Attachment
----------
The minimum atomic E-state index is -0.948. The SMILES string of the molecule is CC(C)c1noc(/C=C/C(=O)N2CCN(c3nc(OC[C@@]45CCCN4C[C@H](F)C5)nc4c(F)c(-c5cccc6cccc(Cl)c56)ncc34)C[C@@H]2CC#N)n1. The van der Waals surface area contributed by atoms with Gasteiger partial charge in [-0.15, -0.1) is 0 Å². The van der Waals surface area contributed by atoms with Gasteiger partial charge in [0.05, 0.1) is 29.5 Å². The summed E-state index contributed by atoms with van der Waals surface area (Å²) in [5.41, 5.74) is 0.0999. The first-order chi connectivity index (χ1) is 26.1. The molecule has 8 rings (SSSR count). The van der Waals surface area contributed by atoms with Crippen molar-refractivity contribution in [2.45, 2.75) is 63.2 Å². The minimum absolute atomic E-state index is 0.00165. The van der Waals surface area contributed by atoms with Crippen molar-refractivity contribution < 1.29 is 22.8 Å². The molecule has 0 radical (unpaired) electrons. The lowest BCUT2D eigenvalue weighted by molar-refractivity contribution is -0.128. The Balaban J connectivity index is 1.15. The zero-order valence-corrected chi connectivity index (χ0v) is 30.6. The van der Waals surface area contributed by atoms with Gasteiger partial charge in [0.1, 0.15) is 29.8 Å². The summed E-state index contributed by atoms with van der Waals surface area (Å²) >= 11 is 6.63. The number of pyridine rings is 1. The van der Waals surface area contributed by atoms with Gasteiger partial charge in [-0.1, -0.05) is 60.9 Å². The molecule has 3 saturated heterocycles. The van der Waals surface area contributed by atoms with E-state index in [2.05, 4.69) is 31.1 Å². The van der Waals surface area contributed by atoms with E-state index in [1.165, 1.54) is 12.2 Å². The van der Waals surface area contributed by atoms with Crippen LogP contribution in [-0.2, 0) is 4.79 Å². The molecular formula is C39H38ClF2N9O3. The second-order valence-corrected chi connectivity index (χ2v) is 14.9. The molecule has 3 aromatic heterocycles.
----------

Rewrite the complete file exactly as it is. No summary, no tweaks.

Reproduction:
The minimum atomic E-state index is -0.948. The SMILES string of the molecule is CC(C)c1noc(/C=C/C(=O)N2CCN(c3nc(OC[C@@]45CCCN4C[C@H](F)C5)nc4c(F)c(-c5cccc6cccc(Cl)c56)ncc34)C[C@@H]2CC#N)n1. The van der Waals surface area contributed by atoms with Gasteiger partial charge in [-0.15, -0.1) is 0 Å². The van der Waals surface area contributed by atoms with Gasteiger partial charge in [0.05, 0.1) is 29.5 Å². The summed E-state index contributed by atoms with van der Waals surface area (Å²) in [5.41, 5.74) is 0.0999. The first-order chi connectivity index (χ1) is 26.1. The molecule has 8 rings (SSSR count). The van der Waals surface area contributed by atoms with Crippen molar-refractivity contribution in [2.45, 2.75) is 63.2 Å². The minimum absolute atomic E-state index is 0.00165. The van der Waals surface area contributed by atoms with Crippen molar-refractivity contribution < 1.29 is 22.8 Å². The molecule has 0 radical (unpaired) electrons. The lowest BCUT2D eigenvalue weighted by molar-refractivity contribution is -0.128. The Balaban J connectivity index is 1.15. The zero-order valence-corrected chi connectivity index (χ0v) is 30.6. The van der Waals surface area contributed by atoms with Gasteiger partial charge in [0.1, 0.15) is 29.8 Å². The summed E-state index contributed by atoms with van der Waals surface area (Å²) >= 11 is 6.63. The number of pyridine rings is 1. The van der Waals surface area contributed by atoms with Gasteiger partial charge in [-0.1, -0.05) is 60.9 Å². The molecule has 3 saturated heterocycles. The van der Waals surface area contributed by atoms with E-state index in [2.05, 4.69) is 31.1 Å². The van der Waals surface area contributed by atoms with E-state index in [1.165, 1.54) is 12.2 Å². The van der Waals surface area contributed by atoms with Crippen LogP contribution in [-0.2, 0) is 4.79 Å². The molecular formula is C39H38ClF2N9O3. The second-order valence-corrected chi connectivity index (χ2v) is 14.9. The molecule has 3 aromatic heterocycles.